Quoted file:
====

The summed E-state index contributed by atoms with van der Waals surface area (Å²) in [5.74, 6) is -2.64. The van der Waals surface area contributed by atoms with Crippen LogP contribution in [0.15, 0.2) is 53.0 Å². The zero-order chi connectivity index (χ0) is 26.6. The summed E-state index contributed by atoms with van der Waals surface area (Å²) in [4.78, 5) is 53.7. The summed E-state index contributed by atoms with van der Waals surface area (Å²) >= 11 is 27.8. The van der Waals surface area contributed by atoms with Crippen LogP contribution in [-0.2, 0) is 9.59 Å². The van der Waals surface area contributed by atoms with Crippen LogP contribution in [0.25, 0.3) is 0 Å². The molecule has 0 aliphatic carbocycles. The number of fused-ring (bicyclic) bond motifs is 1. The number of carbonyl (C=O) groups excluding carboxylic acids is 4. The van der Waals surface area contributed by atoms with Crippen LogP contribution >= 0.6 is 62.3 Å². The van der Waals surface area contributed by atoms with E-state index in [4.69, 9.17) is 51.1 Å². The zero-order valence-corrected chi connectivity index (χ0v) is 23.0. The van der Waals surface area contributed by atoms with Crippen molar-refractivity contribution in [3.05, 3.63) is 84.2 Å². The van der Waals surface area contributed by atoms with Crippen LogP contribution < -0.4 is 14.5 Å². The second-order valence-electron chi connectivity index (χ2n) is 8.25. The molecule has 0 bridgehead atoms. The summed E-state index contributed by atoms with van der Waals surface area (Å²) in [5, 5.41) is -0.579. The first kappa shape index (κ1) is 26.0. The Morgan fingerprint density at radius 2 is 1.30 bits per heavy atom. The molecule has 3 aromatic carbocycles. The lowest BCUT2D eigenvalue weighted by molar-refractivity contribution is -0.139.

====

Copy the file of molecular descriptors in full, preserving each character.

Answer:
The summed E-state index contributed by atoms with van der Waals surface area (Å²) in [5.74, 6) is -2.64. The van der Waals surface area contributed by atoms with Crippen LogP contribution in [0.15, 0.2) is 53.0 Å². The zero-order chi connectivity index (χ0) is 26.6. The summed E-state index contributed by atoms with van der Waals surface area (Å²) in [4.78, 5) is 53.7. The summed E-state index contributed by atoms with van der Waals surface area (Å²) >= 11 is 27.8. The van der Waals surface area contributed by atoms with Crippen LogP contribution in [-0.2, 0) is 9.59 Å². The van der Waals surface area contributed by atoms with Crippen LogP contribution in [0.25, 0.3) is 0 Å². The molecule has 0 aliphatic carbocycles. The number of fused-ring (bicyclic) bond motifs is 1. The number of carbonyl (C=O) groups excluding carboxylic acids is 4. The van der Waals surface area contributed by atoms with Crippen LogP contribution >= 0.6 is 62.3 Å². The van der Waals surface area contributed by atoms with E-state index in [4.69, 9.17) is 51.1 Å². The zero-order valence-corrected chi connectivity index (χ0v) is 23.0. The van der Waals surface area contributed by atoms with Crippen molar-refractivity contribution in [3.05, 3.63) is 84.2 Å². The van der Waals surface area contributed by atoms with Crippen LogP contribution < -0.4 is 14.5 Å². The second-order valence-electron chi connectivity index (χ2n) is 8.25. The molecule has 0 bridgehead atoms. The summed E-state index contributed by atoms with van der Waals surface area (Å²) in [5, 5.41) is -0.579. The first kappa shape index (κ1) is 26.0. The Morgan fingerprint density at radius 2 is 1.30 bits per heavy atom. The molecule has 3 aromatic carbocycles. The lowest BCUT2D eigenvalue weighted by molar-refractivity contribution is -0.139.